Prince Philip’s passing stirs memories of Sarnia royal visit

Prince Philip and Queen Elizabeth visit Sarnia. July 3, 1959. Image from Sarnia's official scrapbook, taken by the late Doug Paisley, shared by Sarnia Mayor Mike Bradley.

The flags at Sarnia city hall, the fire halls and Centennial Park were lowered to half-mast in honor of Prince Philip who died Friday morning at the age of 99.

Mayor Mike Bradley said there are still many Sarnians who remember when the Queen and Prince Philip visited the city on the Royal Yacht Britannia 62 years ago.

“I shared from the official scrapbook of the city, the visit pictures from July 3rd, 1959,” said Bradley. “It was very, very, memorable. Over 100,000 people came out, from a population of about 50,000, to salute the Queen and Prince Philip. It was the opening of the St. Lawrence Seaway, so the Royal Yacht Britannia went the entire length of the seaway, stopping at communities to honour this great occasion, which changed our economy and in fact changed Sarnia dramatically.”

Mayor Bradley said people came from across the border and the region to get a glimpse of the royal couple.

“When they came to Sarnia they docked at the Imperial Oil dock and then there was a massive parade through the community where there was a huge gathering of people to pay tribute to the Queen and to Prince Philip. It was a defining moment, I’m told, for people of that generation.”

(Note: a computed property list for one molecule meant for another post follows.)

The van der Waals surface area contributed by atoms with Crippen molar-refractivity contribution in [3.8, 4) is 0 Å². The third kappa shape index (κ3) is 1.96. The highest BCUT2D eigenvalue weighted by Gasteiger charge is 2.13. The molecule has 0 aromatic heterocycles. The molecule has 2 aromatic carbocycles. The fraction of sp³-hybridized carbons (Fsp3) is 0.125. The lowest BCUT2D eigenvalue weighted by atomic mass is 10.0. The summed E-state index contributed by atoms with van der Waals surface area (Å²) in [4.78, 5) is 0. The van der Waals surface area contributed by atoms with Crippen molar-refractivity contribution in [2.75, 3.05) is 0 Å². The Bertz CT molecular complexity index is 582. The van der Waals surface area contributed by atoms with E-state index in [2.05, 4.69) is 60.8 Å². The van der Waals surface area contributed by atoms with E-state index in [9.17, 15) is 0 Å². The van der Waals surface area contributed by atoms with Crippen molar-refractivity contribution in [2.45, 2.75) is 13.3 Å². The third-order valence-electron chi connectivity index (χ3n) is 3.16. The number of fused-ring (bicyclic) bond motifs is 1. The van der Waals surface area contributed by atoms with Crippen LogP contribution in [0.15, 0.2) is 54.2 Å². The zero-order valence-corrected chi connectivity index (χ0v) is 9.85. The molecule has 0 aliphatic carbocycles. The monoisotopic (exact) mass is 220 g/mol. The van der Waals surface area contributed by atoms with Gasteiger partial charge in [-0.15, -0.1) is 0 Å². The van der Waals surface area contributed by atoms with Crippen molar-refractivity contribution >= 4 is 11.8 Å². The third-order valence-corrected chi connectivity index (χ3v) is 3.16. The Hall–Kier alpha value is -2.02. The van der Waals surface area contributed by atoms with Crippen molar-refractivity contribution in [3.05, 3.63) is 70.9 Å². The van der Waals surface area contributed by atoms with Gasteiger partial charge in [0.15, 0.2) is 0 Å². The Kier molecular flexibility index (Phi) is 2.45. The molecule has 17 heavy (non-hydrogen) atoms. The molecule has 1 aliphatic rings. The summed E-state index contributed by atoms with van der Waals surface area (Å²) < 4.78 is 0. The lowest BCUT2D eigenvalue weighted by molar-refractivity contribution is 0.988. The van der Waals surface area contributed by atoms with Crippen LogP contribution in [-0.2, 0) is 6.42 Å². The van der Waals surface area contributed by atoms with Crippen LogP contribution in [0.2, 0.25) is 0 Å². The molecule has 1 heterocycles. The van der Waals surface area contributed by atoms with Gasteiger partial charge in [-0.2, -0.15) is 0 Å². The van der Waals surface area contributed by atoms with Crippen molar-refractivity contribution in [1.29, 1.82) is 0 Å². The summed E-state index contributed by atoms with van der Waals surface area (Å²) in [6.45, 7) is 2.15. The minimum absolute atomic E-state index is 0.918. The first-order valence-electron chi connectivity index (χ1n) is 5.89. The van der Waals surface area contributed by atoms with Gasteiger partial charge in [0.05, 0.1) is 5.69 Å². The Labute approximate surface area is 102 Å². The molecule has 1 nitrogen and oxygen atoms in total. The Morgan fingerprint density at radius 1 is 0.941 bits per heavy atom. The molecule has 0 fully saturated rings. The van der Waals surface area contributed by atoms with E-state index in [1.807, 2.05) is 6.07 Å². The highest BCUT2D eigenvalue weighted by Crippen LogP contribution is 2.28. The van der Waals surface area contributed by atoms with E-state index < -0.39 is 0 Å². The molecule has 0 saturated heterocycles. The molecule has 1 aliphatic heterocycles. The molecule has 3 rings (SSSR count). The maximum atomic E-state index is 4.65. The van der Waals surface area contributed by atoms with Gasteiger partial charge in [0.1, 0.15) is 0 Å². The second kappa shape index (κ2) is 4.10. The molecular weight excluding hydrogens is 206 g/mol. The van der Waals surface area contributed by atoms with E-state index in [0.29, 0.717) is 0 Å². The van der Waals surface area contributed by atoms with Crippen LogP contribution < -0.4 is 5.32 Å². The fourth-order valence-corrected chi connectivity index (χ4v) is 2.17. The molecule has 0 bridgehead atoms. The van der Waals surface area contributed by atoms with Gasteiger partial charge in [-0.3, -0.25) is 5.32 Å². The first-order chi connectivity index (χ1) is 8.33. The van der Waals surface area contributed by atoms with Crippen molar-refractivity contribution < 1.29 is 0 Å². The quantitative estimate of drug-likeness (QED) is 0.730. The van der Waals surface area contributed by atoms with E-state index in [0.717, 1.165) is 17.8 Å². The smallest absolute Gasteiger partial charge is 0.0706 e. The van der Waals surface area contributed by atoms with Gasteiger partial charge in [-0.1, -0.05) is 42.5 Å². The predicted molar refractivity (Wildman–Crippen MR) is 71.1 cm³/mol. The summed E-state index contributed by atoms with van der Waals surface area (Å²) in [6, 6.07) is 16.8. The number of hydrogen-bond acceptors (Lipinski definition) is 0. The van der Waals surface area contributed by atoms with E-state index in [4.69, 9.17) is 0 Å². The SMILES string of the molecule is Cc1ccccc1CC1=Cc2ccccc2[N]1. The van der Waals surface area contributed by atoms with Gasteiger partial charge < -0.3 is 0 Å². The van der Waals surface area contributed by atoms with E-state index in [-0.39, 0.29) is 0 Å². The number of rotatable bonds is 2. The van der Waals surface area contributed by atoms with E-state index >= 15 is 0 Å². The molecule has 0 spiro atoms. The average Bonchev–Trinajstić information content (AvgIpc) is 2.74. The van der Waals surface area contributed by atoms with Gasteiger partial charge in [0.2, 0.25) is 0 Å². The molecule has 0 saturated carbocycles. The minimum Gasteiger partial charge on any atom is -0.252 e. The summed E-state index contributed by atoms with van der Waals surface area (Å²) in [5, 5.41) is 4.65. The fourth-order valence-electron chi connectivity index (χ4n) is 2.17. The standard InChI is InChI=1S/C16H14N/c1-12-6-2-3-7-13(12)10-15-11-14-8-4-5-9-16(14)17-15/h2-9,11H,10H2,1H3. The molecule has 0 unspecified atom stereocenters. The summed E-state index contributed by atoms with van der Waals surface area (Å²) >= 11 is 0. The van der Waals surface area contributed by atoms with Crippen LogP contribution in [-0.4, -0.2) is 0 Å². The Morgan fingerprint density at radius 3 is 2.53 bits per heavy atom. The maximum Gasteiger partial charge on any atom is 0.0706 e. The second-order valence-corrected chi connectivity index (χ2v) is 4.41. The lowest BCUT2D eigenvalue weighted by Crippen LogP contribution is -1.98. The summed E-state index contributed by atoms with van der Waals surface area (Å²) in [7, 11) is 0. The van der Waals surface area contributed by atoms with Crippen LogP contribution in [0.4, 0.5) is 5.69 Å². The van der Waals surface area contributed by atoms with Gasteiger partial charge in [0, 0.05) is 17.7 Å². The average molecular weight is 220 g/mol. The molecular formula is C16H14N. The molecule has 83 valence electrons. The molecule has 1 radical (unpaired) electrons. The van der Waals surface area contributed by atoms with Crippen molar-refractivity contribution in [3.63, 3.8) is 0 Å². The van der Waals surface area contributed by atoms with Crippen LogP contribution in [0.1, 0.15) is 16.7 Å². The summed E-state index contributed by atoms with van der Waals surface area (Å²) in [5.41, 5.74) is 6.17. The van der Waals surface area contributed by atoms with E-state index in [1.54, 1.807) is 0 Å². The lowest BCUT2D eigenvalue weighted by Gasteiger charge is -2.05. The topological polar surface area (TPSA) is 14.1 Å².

Bradley said although the visit was brief, only lasting about an hour-and-a-half, it left a lasting imprint on the minds of many.

“Prince Philip was his candid self. The rumour over the years was that he got off the boat and said, “what’s that smell?”, in reference to the local industry here. He was a blunt individual from all reports, but over the years he earned a lot of respect for being so supportive of the Queen and she’s made it very clear over the years that he was her rock.”

At the direction of the Office of the Prime Minister, Canadian flags will be lowered from now until sunset on the day of the funeral or memorial service to mark the death of the Duke of Edinburgh.